In this long-read review Raymond S Solomon reflects on the life of a key figure at Freedom Press in the 1930s-40s, Marie Louise Berneri, analysing her peers, philosophical and historic setting and impact through two of her works.
Journey Through Utopia.
Routledge and Kegan Paul.
Neither East Nor West: Selected Writing 1939-1948.
updated 1988 edition
Marie Louise Berneri, Vernon Richards and Freedom Press
Marie Louise Berneri (1918-1949) and her husband Vernon Richards were among those most responsible for the revival of anarchism in Britain, and as part of that revival, the revival of the newspaper Freedom and of Freedom Press’ publishing and book-selling enterprise. During the Spanish Revolution Freedom was published as Spain and the World, and during the Second World War, and a while after that, as War Commentary. Marie met Vernon through her father Camillo Berneri. Friends and comrades, English born ethnic Italian Vernon Richards, and Italian Camillo Berneri jointly published a bilingual Italian-English anti-Mussolini newspaper Italia Libera/Free Italy.
As a writer, a psychologist, editor, and an activist, she conveyed a libertarian message — libertarian in its original meaning. That meaning is the meaning that anarchists attached to it when they chose that label, instead of the one that was used to slander and libel Anarchists, and gave a false, but widespread association of violence. Anarchists are among the least violent people I’ve known. They are also among the most ethical people I’ve known. Anarchists are part of a broader libertarian tradition. The libertarian vision, which is not uniform, was advocated and practiced by many people including John Milton, William Godwin, Josiah Warren, Roger Baldwin, Emma Goldman, Thomas Pain, Thomas Jefferson, and Robert Owen. It is not the dog-eat-dog capitalism advocated by some who call themselves “libertarians.”
Marie studied psychology in The Sorbonne; and her school of psychology was Reichian. She believed in sexual liberation and sexual expression, but was against the exploitation of, and ill-treatment of women, whether in a sexual or any other way. In her politics she opposed state oppression, and one of the ultimate violations of human rights—war. She was for people helping one another, in groups and as individuals. The highest ideal of this help and mutual aid would be in a libertarian utopia.
Journey Through Utopia
In Journey Through Utopia, Marie Louise Berneri makes the point that at the times she was writing people settled for second best, compromise, and the lesser evil. She discussed Utopias from Plato’s Republic through “The Big Rock Candy Mountain”—an American hobo song. Under the title of “A TRAMP’S UTOPIA” Berneri quotes:
One evenin’ as the sun went down
And the jungle fire was burnin’
Down the tract came a hobo hikin
And said: ‘Boys, I’m not turnin’
I’m headed for a land that’s far away
Besides the crystal fountains,
So come with me, we’ll all go see
The Big Rock Candy Mountains.
Marie Louise Berneri said:
“The anonymous literature of all underprivileged in all ages has contained songs and fables of a society without hunger and oppression. The slaves of the ancient world looked back to a legendry Golden Age of equality, and the Nineteenth-century America placed in a future life their dreams of a respite from incessant toil from which they could not hope in this one. Much of the Utopian folklore is of great beauty and poignancy, but there is nothing other-worldly in the amusing songs of the American ‘hoboes,’ or migratory workers of this century. [i.e. the twentieth century] The hobo is not concerned with governments or juridical systems—he knows what he wants in his shamelessly materialistic ‘ideal commonwealth.’”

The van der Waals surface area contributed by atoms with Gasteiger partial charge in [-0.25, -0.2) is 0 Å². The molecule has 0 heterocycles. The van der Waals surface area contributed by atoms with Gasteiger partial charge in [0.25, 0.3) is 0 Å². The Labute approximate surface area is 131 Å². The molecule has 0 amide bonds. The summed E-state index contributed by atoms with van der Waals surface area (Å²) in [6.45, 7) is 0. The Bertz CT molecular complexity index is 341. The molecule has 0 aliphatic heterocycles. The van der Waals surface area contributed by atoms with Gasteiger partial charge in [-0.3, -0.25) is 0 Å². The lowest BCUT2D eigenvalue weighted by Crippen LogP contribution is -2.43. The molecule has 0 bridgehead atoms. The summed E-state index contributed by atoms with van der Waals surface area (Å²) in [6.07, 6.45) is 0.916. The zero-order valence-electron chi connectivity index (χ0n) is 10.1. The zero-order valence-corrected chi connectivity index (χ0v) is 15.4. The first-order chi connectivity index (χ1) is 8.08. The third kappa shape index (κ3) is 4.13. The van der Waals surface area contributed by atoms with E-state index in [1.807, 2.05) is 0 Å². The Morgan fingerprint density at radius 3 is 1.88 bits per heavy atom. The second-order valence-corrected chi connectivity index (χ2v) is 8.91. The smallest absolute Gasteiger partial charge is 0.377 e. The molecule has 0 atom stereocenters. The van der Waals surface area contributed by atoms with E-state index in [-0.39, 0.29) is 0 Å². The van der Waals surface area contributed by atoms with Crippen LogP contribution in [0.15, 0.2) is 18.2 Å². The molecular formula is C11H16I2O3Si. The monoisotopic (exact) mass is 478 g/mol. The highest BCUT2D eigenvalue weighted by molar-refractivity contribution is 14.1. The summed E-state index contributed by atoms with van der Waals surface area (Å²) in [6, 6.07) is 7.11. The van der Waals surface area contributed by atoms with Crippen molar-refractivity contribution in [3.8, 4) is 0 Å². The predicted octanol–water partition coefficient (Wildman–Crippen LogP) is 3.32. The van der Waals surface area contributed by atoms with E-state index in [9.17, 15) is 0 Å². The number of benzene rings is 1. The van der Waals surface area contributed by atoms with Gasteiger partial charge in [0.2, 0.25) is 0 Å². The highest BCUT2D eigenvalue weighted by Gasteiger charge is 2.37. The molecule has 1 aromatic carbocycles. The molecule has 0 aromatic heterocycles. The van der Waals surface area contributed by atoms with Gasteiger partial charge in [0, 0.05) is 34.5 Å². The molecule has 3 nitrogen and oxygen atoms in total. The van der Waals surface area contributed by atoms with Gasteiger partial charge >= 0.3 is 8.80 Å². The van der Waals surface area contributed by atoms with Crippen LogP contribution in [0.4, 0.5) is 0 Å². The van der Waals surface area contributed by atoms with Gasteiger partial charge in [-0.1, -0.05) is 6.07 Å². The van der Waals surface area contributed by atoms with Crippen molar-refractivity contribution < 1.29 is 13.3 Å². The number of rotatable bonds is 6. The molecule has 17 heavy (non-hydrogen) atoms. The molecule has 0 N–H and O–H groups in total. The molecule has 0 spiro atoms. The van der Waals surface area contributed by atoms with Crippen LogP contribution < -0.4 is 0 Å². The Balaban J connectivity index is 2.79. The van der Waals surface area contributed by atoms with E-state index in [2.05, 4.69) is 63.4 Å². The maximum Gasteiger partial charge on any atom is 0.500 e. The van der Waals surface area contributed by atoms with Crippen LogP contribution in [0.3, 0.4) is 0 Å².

Authors who wrote about marginal people in fiction, drama, sociology, verse, diaries, and memoirs includeEugene O’Neill (The Iceman Cometh, The Hairy Ape), B. Traven (The Death Ship, The Treasure of Sierra Madre, all ofThe Jungle Books), Upton Sinclair (The Jungle, King Coal), John Steinbeck (Of Mice and Men, The Grapes of Wrath), George Orwell (Down and Out in Paris and London, A Clergyman’s Daughter, “A Hanging,” The Road to Wigan Pier, “The Road to Wigan Pier Diary,” “How the Poor Die,” “Hop-Picking”), Robert Frost (“Death of a Hired Man”),Kurt Vonnegut, Jr. (Slaughterhouse-Five: Or the Children’s Crusade), Emma Lazarus (“The New Colossus”), Mark Twain (Adventures of Huckleberry Finn), Michael Harrington (The Other America), Henry Wadsworth Longfellow (“The Jewish Cemetery at Newport,”), Anna Frank (Diary of a Young Girl), Jack London (People of the Abyss, “The Sea Wolf”), Norman Mailer (The Naked and the Dead, “The White Negro”), Edith Saposnik Kaplan (Russian Nightmares-American Dreams, “A Child’s Witness to Genocide”), Aleksandr Solzhenitsyn (The Gulag Archipelago, One Day in the Life of Ivan Denisovich), Lincoln Stephens (The Shame of the Cities), Ralph Ellison (Invisible Man), Richard Wright (Black Boy), Erskine Caldwell (Tobacco Road, God’s Little Acre), Langston Hughes (Montage of a Dream Deferred, “A Dream Deferred”), Hubert Selby Jr. (Last Exit to Brooklyn), and Eric Hoffer (in segments of The True Believer andin his writings about skid row people, and fellow migratory farm worker in other books and articles of his.)
EMMA LAZARU’S WELCOMES TO THE FORSAKEN
The poet Emma Lazarus paid tribute to the common people, especially the desperately poor and marginal people seeking refuge in America. In her 1883 poem “The New Colossus” She wrote:
“Give me your tired, your poor,
Your huddled masses yearning to breathe free,